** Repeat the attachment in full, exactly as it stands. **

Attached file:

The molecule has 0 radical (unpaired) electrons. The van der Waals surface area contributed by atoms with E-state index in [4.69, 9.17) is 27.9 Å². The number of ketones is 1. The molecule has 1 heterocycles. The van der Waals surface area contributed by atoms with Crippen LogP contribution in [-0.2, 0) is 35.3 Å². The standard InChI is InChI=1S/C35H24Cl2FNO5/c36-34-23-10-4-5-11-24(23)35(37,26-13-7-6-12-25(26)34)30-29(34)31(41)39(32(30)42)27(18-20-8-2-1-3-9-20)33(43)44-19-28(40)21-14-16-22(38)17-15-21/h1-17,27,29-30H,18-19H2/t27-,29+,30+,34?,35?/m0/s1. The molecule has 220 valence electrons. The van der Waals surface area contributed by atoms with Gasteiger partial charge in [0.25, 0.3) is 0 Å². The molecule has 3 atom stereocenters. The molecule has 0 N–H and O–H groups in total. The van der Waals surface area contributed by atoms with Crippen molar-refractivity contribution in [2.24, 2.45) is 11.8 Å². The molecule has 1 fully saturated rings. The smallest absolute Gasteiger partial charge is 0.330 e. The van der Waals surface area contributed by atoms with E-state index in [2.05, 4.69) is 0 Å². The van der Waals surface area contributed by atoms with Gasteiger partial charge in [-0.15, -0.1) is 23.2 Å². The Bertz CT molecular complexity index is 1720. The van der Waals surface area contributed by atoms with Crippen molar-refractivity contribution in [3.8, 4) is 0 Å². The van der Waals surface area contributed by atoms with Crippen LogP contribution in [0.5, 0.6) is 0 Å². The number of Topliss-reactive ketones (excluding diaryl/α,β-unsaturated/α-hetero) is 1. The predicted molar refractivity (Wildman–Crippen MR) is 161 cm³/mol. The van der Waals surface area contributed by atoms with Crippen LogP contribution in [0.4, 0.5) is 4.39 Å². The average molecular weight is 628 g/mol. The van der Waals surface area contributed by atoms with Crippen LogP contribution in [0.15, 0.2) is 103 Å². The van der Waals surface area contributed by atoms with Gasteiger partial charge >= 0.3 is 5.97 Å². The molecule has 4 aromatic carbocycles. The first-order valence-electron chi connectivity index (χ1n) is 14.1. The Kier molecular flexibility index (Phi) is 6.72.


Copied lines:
The molecule has 0 radical (unpaired) electrons. The van der Waals surface area contributed by atoms with E-state index in [4.69, 9.17) is 27.9 Å². The number of ketones is 1. The molecule has 1 heterocycles. The van der Waals surface area contributed by atoms with Crippen LogP contribution in [-0.2, 0) is 35.3 Å². The standard InChI is InChI=1S/C35H24Cl2FNO5/c36-34-23-10-4-5-11-24(23)35(37,26-13-7-6-12-25(26)34)30-29(34)31(41)39(32(30)42)27(18-20-8-2-1-3-9-20)33(43)44-19-28(40)21-14-16-22(38)17-15-21/h1-17,27,29-30H,18-19H2/t27-,29+,30+,34?,35?/m0/s1. The molecule has 220 valence electrons. The van der Waals surface area contributed by atoms with Gasteiger partial charge in [0.25, 0.3) is 0 Å². The molecule has 3 atom stereocenters. The molecule has 0 N–H and O–H groups in total. The van der Waals surface area contributed by atoms with Crippen molar-refractivity contribution in [2.24, 2.45) is 11.8 Å². The molecule has 1 fully saturated rings. The smallest absolute Gasteiger partial charge is 0.330 e. The van der Waals surface area contributed by atoms with E-state index in [2.05, 4.69) is 0 Å². The van der Waals surface area contributed by atoms with Gasteiger partial charge in [-0.15, -0.1) is 23.2 Å². The Bertz CT molecular complexity index is 1720. The van der Waals surface area contributed by atoms with Crippen molar-refractivity contribution in [3.8, 4) is 0 Å². The van der Waals surface area contributed by atoms with Crippen LogP contribution in [0.5, 0.6) is 0 Å². The number of Topliss-reactive ketones (excluding diaryl/α,β-unsaturated/α-hetero) is 1. The predicted molar refractivity (Wildman–Crippen MR) is 161 cm³/mol. The van der Waals surface area contributed by atoms with Crippen LogP contribution in [0.4, 0.5) is 4.39 Å². The average molecular weight is 628 g/mol. The van der Waals surface area contributed by atoms with Crippen LogP contribution in [0.15, 0.2) is 103 Å². The van der Waals surface area contributed by atoms with Gasteiger partial charge >= 0.3 is 5.97 Å². The molecule has 4 aromatic carbocycles. The first-order valence-electron chi connectivity index (χ1n) is 14.1. The Kier molecular flexibility index (Phi) is 6.72.